Four organizations in four rural Northern California counties are set to launch a palliative care pilot project next week.
Partners in Palliative Care is a pilot program created by Partnership HealthPlan of California, a not-for-profit community-based health plan that serves Medi-Cal managed care patients in 14 counties.
The pilot is designed to help seriously ill patients understand their treatment choices and make more informed decisions about them.
“Aligning the provision of care with members’ wishes will support their quality of life and improve the value of care provided,” said Robert Moore, CMO at Partnership.
The program officially starts Sept. 1.
The four providers participating in the pilot are Interim HealthCare in Shasta County; Napa Valley Hospice and Adult Day Services in Napa County; Resolution Care in Humboldt County; and Yolo Hospice in Yolo County.
Services are provided through in-home visits and follow-up phone calls, including some videoconferencing. The idea is to help patients who are near the end of their lives but not necessarily in hospice. Even though they’re seriously ill, they may choose to have interventions to try to cure their conditions, something that hospice patients don’t do.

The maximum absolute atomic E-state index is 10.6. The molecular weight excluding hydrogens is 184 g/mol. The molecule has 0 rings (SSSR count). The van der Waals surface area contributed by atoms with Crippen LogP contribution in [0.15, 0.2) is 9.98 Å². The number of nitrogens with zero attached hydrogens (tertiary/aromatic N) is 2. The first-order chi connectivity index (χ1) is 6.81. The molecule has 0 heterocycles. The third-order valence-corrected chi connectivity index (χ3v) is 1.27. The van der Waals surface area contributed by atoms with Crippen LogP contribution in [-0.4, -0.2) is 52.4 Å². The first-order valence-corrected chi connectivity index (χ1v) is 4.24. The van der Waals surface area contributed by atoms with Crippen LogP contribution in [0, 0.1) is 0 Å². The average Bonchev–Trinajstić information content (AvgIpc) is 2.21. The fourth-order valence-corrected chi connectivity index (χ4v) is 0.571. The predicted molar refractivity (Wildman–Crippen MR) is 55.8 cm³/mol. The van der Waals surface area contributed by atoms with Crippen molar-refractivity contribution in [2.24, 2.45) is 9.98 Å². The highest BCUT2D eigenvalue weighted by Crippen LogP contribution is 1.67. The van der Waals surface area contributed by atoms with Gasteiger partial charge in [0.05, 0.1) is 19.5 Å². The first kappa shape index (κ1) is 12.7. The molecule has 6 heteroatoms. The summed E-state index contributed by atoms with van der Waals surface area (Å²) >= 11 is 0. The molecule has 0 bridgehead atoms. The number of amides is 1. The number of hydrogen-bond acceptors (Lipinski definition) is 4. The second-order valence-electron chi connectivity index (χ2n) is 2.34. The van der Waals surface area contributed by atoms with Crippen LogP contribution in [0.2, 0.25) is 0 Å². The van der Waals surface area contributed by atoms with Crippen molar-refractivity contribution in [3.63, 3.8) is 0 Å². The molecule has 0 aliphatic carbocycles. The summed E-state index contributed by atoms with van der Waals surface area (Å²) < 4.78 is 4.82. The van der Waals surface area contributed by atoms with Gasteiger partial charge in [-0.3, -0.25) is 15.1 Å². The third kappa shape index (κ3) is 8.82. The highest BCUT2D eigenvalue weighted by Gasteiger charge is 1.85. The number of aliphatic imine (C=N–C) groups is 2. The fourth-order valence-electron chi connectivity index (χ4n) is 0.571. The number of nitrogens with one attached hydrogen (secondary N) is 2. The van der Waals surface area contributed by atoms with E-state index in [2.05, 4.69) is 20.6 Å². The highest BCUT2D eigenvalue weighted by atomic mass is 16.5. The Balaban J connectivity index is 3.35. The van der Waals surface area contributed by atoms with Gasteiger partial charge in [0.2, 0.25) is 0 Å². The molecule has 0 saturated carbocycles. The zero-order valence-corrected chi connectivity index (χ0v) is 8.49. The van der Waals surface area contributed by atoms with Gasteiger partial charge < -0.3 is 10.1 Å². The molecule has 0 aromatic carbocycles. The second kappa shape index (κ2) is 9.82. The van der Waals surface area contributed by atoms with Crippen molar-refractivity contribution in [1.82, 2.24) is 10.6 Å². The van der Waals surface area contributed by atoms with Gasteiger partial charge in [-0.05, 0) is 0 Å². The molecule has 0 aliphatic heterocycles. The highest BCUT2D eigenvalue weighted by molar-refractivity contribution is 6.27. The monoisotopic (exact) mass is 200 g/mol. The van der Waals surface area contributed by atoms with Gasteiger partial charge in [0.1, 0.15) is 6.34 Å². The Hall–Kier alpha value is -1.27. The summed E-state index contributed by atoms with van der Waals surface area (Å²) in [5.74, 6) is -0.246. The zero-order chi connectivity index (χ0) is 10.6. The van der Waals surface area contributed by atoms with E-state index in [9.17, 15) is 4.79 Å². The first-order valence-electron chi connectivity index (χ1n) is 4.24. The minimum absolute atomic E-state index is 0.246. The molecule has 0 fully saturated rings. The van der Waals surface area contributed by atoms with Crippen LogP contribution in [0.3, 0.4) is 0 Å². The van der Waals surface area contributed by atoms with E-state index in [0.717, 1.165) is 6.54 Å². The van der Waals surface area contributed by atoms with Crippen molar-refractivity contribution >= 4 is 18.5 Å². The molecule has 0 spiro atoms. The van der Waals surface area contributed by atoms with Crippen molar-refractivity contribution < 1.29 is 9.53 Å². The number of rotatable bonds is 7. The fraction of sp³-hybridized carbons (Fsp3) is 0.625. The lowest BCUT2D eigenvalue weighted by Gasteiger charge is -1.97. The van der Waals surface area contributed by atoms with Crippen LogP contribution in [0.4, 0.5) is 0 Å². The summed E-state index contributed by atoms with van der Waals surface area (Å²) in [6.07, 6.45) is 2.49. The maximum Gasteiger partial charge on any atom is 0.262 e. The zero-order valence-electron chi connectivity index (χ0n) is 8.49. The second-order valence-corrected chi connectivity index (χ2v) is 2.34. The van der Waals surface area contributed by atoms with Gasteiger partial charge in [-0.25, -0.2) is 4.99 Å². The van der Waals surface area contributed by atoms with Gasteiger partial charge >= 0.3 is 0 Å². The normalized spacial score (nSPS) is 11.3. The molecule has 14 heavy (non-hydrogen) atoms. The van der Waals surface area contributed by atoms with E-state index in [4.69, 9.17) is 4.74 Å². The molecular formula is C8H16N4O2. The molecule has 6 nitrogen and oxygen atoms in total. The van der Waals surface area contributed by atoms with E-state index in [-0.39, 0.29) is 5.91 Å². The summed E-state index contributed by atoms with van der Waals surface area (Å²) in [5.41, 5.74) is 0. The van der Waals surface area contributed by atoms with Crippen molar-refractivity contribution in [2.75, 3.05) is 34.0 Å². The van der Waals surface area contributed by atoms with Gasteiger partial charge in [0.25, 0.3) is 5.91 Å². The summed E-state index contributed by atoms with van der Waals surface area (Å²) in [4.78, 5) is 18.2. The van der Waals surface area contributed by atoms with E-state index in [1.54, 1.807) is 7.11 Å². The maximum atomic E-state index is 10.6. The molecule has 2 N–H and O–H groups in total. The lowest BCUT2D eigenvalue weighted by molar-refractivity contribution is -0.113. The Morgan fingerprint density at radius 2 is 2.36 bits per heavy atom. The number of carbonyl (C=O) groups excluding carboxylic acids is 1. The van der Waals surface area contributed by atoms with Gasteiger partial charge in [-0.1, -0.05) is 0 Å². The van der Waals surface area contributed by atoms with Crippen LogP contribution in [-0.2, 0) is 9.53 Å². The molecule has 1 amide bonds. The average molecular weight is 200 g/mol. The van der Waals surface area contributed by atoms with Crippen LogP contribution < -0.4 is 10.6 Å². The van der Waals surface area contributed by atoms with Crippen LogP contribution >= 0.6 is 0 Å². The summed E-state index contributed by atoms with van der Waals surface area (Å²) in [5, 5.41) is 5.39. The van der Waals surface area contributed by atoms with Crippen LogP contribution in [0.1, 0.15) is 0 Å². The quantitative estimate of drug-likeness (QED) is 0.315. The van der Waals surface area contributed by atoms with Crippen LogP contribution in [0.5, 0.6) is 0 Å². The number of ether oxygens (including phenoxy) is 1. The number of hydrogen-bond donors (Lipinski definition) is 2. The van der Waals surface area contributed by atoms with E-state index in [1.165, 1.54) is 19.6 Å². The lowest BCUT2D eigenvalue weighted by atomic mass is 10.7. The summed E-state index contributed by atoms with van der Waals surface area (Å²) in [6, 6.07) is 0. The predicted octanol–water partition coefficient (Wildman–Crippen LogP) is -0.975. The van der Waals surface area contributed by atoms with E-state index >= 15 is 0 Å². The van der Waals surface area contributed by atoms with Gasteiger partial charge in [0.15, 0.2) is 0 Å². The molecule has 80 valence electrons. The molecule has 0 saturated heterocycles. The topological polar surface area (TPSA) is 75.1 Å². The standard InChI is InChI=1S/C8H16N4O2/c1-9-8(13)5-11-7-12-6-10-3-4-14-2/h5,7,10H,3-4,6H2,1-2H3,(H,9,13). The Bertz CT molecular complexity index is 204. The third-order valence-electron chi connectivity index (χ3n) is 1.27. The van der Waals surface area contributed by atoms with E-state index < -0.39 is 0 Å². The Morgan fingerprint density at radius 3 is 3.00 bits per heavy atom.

When people are nearing the end of their lives, their quality of life is important, Moore said. Often interventional therapies cause a lot of side effects that impinge on having that higher quality of life.
The pilot program will first assess patients and manage their pain, then coordinate their care between various providers. It’s designed to be more personal, tailored to individual needs and wishes.
“Offering palliative care to Medi-Cal members falls squarely within the Partnership HealthPlan’s value system and strategic goals,” said Robert Layne, director of government and public affairs at Partnership, in a written statement. “[We] are deeply invested in approaches to improve quality and reduce barriers to care at every stage of life, especially end-of-life.”